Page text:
Bald Eagles have been part of the Seabrook scene for dozen years or so. It has not been an easy gig for them. They first started a nest near the 5th tee of the Ocean Winds golf course. Local Ospreys took exception to the newcomers (sounds like humans with the ‘Not in my Backyard’ attitude) and destroyed it. A tall pine on the 3rd green of Ocean Winds was the next nesting location and it was successful. There were several annual raising of two chicks a year — even at least once after the pine had died. I suspect it has been the same original pair, but they have not said.
When that tree broke off and crashed in a storm, there was a bit of ‘turn about is fair play.’ The eagles took over a nesting site the Osprey had developed near the tee box of Cooked Oaks’ third hole. They remodeled it into a bigger pad and kept providing us entertainment and young eaglets. The last three years, there has been only one chick. Maybe two are too much effort for these now more senior adults. Remember, these chicks have to be fed enough so that in about 90 days after hatching they are ready to leave the nest. And, at that age, they weigh more than the adult. It takes humans about 18 to 30 years of food and what all to become ‘empty nesters’.
The latest chick spent several days edging out onto adjacent limbs in preparation for departure. Each night he/she decided it was not time to go (it is a long ways down and no way back if the wings don’t start flapping when you push off). There is daily retreat to the comfort of the pile of sticks — and having the adults supply the take-out dinner which they had harvested from the countryside. (Sounds like what we’ve been doing for several weeks now what with the dining establishments having to give up onsite seating.)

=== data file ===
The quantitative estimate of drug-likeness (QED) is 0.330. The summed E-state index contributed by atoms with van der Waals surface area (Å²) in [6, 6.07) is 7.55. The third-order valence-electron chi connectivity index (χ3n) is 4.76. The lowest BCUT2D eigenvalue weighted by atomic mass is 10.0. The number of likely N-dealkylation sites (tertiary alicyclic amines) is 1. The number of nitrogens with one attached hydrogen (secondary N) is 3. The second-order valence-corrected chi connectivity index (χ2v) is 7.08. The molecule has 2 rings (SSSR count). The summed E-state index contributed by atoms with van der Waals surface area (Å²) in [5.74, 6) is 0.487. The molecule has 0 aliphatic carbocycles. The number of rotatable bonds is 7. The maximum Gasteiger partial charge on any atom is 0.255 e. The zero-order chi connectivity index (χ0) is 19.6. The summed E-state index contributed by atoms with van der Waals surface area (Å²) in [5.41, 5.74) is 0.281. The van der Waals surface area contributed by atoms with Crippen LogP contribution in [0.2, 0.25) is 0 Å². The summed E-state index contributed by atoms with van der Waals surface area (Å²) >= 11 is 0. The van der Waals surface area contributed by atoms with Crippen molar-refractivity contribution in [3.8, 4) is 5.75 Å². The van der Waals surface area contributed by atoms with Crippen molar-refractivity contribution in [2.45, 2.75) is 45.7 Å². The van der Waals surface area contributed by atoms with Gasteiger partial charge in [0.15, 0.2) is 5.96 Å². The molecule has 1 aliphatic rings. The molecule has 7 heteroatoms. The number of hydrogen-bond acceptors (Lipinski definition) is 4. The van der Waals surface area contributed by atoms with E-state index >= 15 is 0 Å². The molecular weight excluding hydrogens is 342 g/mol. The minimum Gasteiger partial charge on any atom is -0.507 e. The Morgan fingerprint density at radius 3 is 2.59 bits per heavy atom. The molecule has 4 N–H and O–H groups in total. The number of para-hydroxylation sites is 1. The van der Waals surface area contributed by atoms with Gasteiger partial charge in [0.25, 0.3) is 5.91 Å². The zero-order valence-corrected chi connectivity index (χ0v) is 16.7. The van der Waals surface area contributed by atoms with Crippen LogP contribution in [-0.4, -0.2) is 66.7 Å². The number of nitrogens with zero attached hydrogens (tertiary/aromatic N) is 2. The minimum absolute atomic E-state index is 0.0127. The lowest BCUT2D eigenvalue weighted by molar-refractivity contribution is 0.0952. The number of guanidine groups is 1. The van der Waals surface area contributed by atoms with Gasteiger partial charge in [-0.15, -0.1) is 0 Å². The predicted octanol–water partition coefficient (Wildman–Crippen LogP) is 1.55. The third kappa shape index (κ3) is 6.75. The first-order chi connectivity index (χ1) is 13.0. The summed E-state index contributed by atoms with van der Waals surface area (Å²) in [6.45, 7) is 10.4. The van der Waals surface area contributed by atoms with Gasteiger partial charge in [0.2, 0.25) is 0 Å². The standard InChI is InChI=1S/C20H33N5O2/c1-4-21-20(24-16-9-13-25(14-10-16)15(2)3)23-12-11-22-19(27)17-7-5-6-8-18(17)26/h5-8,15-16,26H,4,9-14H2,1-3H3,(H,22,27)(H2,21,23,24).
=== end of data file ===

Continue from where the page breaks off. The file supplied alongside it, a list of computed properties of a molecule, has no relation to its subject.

Along comes F-1. The tornado’s visit was much shorter than the COVID-19 virus in duration (about a mile) and time (minutes), but its path was maybe 25 yards from that likely 2,000 pound nest located is the crotch of a 120 foot pine tree. The three resident Bald Eagles had to be there because the youngster had not yet fledged (left the nesting area). What a ride! The tornado took out or damaged beyond saving about a dozen large trees in the area between the parallel third holes of our two golf courses as well as stripping leaves and needles. This damaged area is diagonally across from the eagles’ nest. The pine tree and the Bald Eagles all survived. Golf course superintendent, Sean Hardwick, has confirmed that at least 50 percent of the nest was dislodged from the tree.
The young eaglet has since fledged. On May first, I observed him three times. Once sitting in a tree and seeming to be eating, once flying overhead, and a third time when he landed (apparently with something in his talons) on the golf course in from of me. The wings did work. The bird is learning to find food. We have mid-wived another addition to the growing number of Bard Eagles in the world. That process has come a long ways since the scourge of DDT nearly rendered them extinct. On May 2nd, an adult eagle flew by me on the course, so they are still around.
Another bit of eagle news is about the discovery of a nesting pair of Bald Eagles in a large cactus tree in Arizona. This is the first known nesting of eagles in that state in many years. Now there is an example of of our newest catch phrase — ’social distancing’. COVID-19 will not lead us toward extinction as DDT did to the Bald Eagles (and Eastern Bluebirds), but it has created a hole in our social fabric. Stay safe. Only then can each of us continue to enjoy our feathered friends.
Article Submitted by: George Haskins
Photos by: Robert Mercer